FCoE, Security Loom Large at SNW

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You’d never know from the broad range of products debuting at this week’s Storage Networking World show in Dallas that the global economy is teetering on the edge.

But judging from all the products debuting at SNW, storage continues to benefit from its position as one of the hardest to delay IT expenses — and vendors are doing everything they can to tap that market (see Storage Vendors Brace for Economic Storm).

EMC, Cisco, Symantec, Hitachi Data Systems and HP are just some of the big names rolling out new or updated offerings this week.

EMC (NYSE: EMC) jumped on the Fibre Channel over Ethernet (FCoE) bandwagon with the Connectrix NEX-5020, its first FCoE switch, OEMed from Cisco (NASDAQ: CSCO). The solution uses Converged Network Adapters (CNAs) from Emulex (NYSE: ELX) and QLogic (NASDAQ: QLGC).

EMC also plans to offer an FCoE switch from Brocade (NASDAQ: BRCD) when it becomes available.

EMC rival NetApp (NASDAQ: NTAP) also announced FCoE support this week, with arrays planned for later this year.

Cisco, meanwhile, upgraded its wide area application acceleration (WAAS) offerings to ease bandwidth requirements and improve data replication times and time to recovery while minimizing data loss. The new version of Cisco WAAS software offers a Replication Accelerator mode that optimizes data center replication capabilities, with initial support for EMC SRDF and NetApp SnapMirror.

Thin is In

Symantec (Nasdaq: SYMC) refreshed its Veritas Storage Foundation management software to maximize thin-provisioned storage environments by optimizing migrations and storage reclamation. The company also announced Veritas Thin Reclamation API, a new API that automates space reclamation for thin provisioning storage arrays, with support from 3PAR (NYSE: PAR), HP and HDS.

Veritas Storage Foundation is available now, with estimated pricing starting at $695 per server.

Disk Encryption

HP (NYSE:HPQ) and HDS are changing the storage security debate with new disk encryption features.

HP said the new hardware encryption features for the StorageWorks XP24000 and XP20000 disk arrays protect the data stored on each disk drive in the array without degrading performance.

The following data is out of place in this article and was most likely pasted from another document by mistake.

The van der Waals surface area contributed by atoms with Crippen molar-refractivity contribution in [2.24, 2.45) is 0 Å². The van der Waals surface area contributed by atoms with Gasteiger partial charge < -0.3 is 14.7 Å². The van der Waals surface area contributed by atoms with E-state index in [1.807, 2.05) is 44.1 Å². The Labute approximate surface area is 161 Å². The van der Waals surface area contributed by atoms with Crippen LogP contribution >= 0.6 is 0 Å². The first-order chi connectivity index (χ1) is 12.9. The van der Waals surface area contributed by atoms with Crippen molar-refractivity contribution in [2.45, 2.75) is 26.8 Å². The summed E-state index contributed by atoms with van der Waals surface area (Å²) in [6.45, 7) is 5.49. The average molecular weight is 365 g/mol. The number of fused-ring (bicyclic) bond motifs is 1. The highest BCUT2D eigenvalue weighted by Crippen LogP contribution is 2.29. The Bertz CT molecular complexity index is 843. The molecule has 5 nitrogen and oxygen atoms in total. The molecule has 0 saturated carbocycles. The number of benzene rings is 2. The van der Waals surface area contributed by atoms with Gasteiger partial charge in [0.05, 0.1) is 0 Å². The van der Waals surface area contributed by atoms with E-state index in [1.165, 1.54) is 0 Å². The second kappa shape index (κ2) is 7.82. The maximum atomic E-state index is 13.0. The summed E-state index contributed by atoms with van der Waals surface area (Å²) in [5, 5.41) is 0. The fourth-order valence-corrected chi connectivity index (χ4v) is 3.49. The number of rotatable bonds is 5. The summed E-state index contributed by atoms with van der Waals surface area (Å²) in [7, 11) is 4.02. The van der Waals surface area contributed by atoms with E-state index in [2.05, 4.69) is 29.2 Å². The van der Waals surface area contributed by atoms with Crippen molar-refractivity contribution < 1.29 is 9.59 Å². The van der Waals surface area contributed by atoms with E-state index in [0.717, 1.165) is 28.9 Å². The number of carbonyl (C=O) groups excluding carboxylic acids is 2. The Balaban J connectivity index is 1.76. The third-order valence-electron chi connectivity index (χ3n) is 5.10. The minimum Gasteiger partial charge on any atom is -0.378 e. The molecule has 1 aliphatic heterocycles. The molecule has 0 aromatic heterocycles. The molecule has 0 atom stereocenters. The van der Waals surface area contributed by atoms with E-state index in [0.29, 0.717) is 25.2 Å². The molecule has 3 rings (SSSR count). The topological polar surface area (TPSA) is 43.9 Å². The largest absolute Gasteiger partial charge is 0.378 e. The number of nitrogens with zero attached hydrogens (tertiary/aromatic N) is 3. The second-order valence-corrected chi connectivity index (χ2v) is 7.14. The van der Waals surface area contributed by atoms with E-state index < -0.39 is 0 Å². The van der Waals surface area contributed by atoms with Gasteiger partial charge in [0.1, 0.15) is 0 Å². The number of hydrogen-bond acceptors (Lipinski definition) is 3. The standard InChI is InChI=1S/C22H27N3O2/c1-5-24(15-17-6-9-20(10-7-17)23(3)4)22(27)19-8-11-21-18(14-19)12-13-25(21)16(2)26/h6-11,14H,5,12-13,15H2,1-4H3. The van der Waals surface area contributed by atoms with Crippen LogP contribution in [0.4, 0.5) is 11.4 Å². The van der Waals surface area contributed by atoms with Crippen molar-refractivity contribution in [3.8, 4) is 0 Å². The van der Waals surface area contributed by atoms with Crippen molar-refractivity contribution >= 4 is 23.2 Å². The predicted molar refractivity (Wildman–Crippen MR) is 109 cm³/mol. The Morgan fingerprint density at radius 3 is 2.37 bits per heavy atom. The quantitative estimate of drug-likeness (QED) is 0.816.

Encryption for the XP24000 and XP20000 will be available in December, with the option to add the encryption feature to existing disk arrays. U.S. list price will start at $23,000, depending on models and configuration.

HP also upgraded its key management for tape libraries while providing lower entry pricing. Secure Key Manager 1.1 will be available in December at a U.S. list price $28,500.

HDS refreshed its Universal Storage Platform, improving its storage services and management offering with features such as disk encryption and security, provisioning, business continuity and virtualized tiered storage.

HDS also unveiled its latest midrange storage systems, the Hitachi Adaptable Modular Storage (AMS) 2000 Series. The arrays offer four times greater performance and consolidation for iSCSI, NAS, and Fibre Channel storage area network (SAN) environments.

The systems offer dynamic load balancing, SASdrives, MAID power savings technology, and future support for thin provisioning.

Dedupe Still Hot

Data de-duplicationcontinues to be one of the storage industry’s hottest technologies, and SNW will see plenty of vendors promoting the technology.

Copan Systems unveiled its 100T Remote Office VTL, a new fast backup solution with de-duplication and MAID features.

Hifn (NASDAQ: HIFN) introduced what it describes as a “hardware accelerated” data de-duplication platform aimed at OEMs, vendors, system builders and system integrators.

Axxana emerged from stealth mode with what it calls Enterprise Data Recording (EDR) technology, promising complete disaster recovery with no data loss over any geographical distance. Axxana says it combines the dependability of synchronous replication with the distance and cost advantages of asynchronous replication.

LSI (NYSE: LSI) also rolled out its latest modular storage system, the LSI Engenio 7900 Storage System, also offered by IBM (NYSE: IBM) as the DS5000. LSI also refreshed its StoreAge SVM (Storage Virtualization Manager) software and unveiled 6Gb/s SAS-to-SATAbridge cards and a 16-port SAS storage processor.

ONStor showed off its new NAS offering aimed at smaller enterprises, and BlueArc added software enhancements to its high-performance Titan unified storage solutions. Compellent Technologies (NYSE: CML) added Live Volume, a remote continuity feature.

Tarmin Technologies unveiled GridBank, active archiving and intelligent storage software that runs on multiple platforms, and STORServer and Hitachi partnered with Mimosa on e-mail archiving solutions. Wasabi unveiled an OSD-compliant storage platform.

Virtualizationremains a strong market for storage vendors, with FalconStor (NASDAQ: FALC) and Xiotech announcing support for Microsoft (NASDAQ: MSFT) Hyper-V and other platforms.

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Paul Shread
Paul Shread
eSecurity Editor Paul Shread has covered nearly every aspect of enterprise technology in his 20+ years in IT journalism, including an award-winning series on software-defined data centers. He wrote a column on small business technology for Time.com, and covered financial markets for 10 years, from the dot-com boom and bust to the 2007-2009 financial crisis. He holds a market analyst certification.

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